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The day book. (Chicago, Ill.) 1911-1917, November 05, 1915, LAST EDITION, Image 19

Image and text provided by University of Illinois at Urbana-Champaign Library, Urbana, IL

Persistent link: http://chroniclingamerica.loc.gov/lccn/sn83045487/1915-11-05/ed-1/seq-19/

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"Milly," he spoke outright, "your
father has told me. You are to mar
ry Mr. Wegg."
"I I must."
Her lips drew tight, her face was
a mask of pent-up misery.
"As an old friend," pursued How
ard, "let me ask you one question:
Is there some one else?"
Her eyes were downcast, her face
covered with a quick flush.
"Yes," she barely whispered, her
tones a-tremble, her face half hidden.
Howard gave a great start A sud
den thought, a fancied new discovery
had illumined his mind. In a flash he
saw it all his nephew, Walter! Why,
of course! Had not Milly for months
before the departure of Walter run
in upon them, happy and free as a
member of the family, for weeks and
weeks? She loved another who
could it be but Walter? And had
not "the, boy" written, far away in
the west with a surveying party, that
"only for one he loved the exile would
be a lonesome experience." They
might never have plighted their troth,
but Milly loved Walter, whom else?
And Walter why, they were mated
in temperament and tastes and above
all in youth!
A great tnew thought came to Kirk
Howard. He loved Walter as an own
son. It would take fully a month to
reach him and get him back home.
Daniel Wegg had set a limit of two
days. What was there in life for
himself, reflected Howard and a
miglity resolve thrilled and then fas
cinated him.
"Milly," he spoke steadily as he
could, "your father sees his situation
only in your sacrifice. I can prevent
it, I can aid in getting him out of
the power of Daniel Wegg. Will you
help me to do it? Milly, will you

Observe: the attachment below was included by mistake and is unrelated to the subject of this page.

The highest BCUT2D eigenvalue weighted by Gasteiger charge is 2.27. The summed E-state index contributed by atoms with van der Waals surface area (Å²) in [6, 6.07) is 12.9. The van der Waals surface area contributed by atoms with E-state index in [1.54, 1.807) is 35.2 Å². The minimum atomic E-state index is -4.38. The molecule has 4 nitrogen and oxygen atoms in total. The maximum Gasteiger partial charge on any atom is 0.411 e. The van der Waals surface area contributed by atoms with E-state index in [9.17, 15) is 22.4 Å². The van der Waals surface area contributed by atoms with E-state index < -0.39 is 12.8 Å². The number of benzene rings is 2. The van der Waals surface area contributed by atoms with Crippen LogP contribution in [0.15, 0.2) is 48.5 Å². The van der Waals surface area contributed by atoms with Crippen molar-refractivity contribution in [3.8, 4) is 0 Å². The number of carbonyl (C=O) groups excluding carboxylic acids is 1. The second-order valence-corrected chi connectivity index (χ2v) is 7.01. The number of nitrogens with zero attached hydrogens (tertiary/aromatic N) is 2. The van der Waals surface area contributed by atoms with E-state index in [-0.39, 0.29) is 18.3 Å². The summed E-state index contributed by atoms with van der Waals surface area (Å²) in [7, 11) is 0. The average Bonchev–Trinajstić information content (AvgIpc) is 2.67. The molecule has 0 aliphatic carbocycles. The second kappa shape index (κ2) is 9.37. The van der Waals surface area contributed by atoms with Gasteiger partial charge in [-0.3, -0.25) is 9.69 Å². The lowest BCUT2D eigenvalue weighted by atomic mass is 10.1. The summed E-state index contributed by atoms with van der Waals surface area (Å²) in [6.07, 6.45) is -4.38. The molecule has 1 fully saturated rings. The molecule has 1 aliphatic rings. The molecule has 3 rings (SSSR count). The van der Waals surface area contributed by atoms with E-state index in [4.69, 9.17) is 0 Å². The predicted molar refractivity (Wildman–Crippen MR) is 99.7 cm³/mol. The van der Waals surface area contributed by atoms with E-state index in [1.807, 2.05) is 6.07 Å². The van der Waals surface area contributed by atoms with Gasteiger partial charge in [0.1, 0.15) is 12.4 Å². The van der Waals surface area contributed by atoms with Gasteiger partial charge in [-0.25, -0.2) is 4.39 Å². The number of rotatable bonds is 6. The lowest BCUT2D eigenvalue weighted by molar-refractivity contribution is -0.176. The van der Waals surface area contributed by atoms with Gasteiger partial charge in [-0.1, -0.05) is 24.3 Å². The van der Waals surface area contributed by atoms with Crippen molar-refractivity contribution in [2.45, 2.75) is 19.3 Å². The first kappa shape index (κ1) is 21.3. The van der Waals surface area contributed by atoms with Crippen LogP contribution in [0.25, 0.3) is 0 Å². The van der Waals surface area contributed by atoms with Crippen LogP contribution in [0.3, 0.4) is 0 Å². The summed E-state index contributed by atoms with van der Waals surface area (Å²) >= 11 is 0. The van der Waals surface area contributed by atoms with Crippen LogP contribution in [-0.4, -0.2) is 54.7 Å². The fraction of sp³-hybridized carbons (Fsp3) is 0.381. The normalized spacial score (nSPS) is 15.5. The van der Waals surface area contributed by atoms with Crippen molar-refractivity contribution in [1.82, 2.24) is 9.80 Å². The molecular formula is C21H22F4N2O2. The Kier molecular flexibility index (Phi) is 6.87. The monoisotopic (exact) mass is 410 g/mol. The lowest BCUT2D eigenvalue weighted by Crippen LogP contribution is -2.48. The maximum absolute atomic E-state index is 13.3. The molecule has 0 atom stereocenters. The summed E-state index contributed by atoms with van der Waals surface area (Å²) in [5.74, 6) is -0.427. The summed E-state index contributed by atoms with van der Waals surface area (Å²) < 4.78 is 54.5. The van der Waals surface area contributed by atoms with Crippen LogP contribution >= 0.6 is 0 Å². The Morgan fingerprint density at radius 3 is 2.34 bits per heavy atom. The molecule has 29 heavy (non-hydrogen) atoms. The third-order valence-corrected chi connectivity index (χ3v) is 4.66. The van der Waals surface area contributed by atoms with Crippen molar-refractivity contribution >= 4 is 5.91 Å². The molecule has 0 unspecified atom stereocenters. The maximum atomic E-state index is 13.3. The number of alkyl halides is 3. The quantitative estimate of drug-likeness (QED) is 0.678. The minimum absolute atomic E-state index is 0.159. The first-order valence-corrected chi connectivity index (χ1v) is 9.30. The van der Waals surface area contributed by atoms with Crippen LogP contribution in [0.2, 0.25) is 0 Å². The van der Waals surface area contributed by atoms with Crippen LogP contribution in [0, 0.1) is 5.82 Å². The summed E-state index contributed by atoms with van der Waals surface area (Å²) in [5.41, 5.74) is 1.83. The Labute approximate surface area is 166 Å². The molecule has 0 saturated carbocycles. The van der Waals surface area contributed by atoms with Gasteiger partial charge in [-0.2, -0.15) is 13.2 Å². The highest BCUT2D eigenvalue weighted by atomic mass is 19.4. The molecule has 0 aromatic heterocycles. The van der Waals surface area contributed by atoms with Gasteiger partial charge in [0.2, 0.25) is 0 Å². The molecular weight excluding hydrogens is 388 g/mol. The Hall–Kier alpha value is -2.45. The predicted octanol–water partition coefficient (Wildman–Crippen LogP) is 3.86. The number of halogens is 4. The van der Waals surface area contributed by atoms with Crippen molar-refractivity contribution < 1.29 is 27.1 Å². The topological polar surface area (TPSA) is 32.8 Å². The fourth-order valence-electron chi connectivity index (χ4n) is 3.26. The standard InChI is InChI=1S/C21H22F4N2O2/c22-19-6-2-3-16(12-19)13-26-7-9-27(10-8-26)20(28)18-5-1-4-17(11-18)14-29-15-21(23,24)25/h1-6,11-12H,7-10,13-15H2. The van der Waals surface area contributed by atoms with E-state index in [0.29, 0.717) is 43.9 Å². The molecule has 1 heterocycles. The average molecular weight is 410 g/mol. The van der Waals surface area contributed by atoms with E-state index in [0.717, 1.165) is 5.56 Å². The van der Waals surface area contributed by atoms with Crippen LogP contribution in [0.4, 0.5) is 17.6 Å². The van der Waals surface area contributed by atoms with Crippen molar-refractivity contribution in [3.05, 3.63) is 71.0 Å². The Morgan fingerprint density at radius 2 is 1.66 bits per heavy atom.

marry me? I am old, it is true, but
I 'will not be a a burden to you. It
is only to save you. I I "
In amazement he checked the inco
herent torrent of words which he
sought to employ to conceal his real
intentions. Milly had uttered a strange I
7 cry. She bent toward him. It seemed
as if a great gladness showed inkier
relieved face, the flashing glimpse he
had of it. Then, burying her face on
his arm, she clung to him like to a
tired, storm-beaten child seeking and
finding security and peace.
'Tes yes!" she murmured. "Oh,
my best, my dearest of friends!" and
then, sobbing, she darted from the
spot, for her father had intruded.
Plainly, bluntly Kirk Howard stat
ed his position to Mr. Davenal. The
latter had refused money, but be
tween Wegg and Howard there could
be no choice. Yes, let the marriage
take place at once, the money pro
vided to pay off Wegg before the lat
ter would contrive some scheme to
defeat their plans and harass them.
It was strange how grave, how pale
was Howard through that hurried
ceremony. Milly acted like one fii a
dream. No one was present at the
marriage except father, daughter,
Howard and the minister.
"I I have some important bus
iness up at my home," spoke Howard
in a strained, unnatural voice, as the
clergyman went away.
Milly regarded him tremulously.
There was a wistful, pleading look in
her eyes, but he, manlike, construed
it as passing gratitude at her deliver
ance from being wedded to a man she
"I may not return until tomorrow,"
he voiced unsteadily, "I have some
very important papers to make out
to provide for your future, Milly," he
added, and then he was gone, leaving
Davenal stupefied and Milly puzzled.
"What did it mean ? What could it
mean! For an hour Milly sat mar
veling at this strange abandonment.
Somehow the last look Howard had
bestowed upon her troubled her,
haunted her. It seemed to express
sorrow, subtle, infinitely pathetic, yet
it also appeared to bid her hope. Her
father retired. A deserted bride, Mil
ly went to the window and glanced
Over at the Howard house a single

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